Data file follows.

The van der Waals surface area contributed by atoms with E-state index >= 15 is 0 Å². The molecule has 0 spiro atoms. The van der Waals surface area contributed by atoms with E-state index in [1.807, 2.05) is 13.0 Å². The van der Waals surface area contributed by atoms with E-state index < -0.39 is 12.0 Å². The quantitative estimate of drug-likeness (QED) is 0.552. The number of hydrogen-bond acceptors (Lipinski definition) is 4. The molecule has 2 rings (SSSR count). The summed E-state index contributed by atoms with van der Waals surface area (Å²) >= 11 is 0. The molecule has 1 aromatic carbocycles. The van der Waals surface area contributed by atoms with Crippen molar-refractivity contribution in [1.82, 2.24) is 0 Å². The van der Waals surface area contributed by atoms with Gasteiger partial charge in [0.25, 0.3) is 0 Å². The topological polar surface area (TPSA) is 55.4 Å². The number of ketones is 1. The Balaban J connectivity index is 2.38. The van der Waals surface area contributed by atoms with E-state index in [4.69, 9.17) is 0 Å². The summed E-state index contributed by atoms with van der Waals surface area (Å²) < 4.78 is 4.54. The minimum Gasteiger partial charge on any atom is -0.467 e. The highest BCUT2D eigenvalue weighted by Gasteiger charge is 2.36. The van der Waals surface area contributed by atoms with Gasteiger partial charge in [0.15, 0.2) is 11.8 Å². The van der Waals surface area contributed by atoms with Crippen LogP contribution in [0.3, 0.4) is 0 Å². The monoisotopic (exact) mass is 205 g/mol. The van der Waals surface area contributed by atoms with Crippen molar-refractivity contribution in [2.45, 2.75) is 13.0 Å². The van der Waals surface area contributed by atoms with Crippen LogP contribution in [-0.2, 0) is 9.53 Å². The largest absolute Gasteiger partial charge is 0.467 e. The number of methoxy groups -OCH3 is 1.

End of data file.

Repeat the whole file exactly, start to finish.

The van der Waals surface area contributed by atoms with E-state index >= 15 is 0 Å². The molecule has 0 spiro atoms. The van der Waals surface area contributed by atoms with E-state index in [1.807, 2.05) is 13.0 Å². The van der Waals surface area contributed by atoms with E-state index < -0.39 is 12.0 Å². The quantitative estimate of drug-likeness (QED) is 0.552. The number of hydrogen-bond acceptors (Lipinski definition) is 4. The molecule has 2 rings (SSSR count). The summed E-state index contributed by atoms with van der Waals surface area (Å²) >= 11 is 0. The molecule has 1 aromatic carbocycles. The van der Waals surface area contributed by atoms with Crippen molar-refractivity contribution in [1.82, 2.24) is 0 Å². The van der Waals surface area contributed by atoms with Gasteiger partial charge in [0.25, 0.3) is 0 Å². The topological polar surface area (TPSA) is 55.4 Å². The number of ketones is 1. The Balaban J connectivity index is 2.38. The van der Waals surface area contributed by atoms with E-state index in [4.69, 9.17) is 0 Å². The summed E-state index contributed by atoms with van der Waals surface area (Å²) < 4.78 is 4.54. The minimum Gasteiger partial charge on any atom is -0.467 e. The highest BCUT2D eigenvalue weighted by Gasteiger charge is 2.36. The van der Waals surface area contributed by atoms with Gasteiger partial charge in [0.15, 0.2) is 11.8 Å². The van der Waals surface area contributed by atoms with Crippen LogP contribution in [0.3, 0.4) is 0 Å². The monoisotopic (exact) mass is 205 g/mol. The van der Waals surface area contributed by atoms with Crippen molar-refractivity contribution in [2.45, 2.75) is 13.0 Å². The van der Waals surface area contributed by atoms with Crippen LogP contribution in [-0.2, 0) is 9.53 Å². The largest absolute Gasteiger partial charge is 0.467 e. The number of methoxy groups -OCH3 is 1.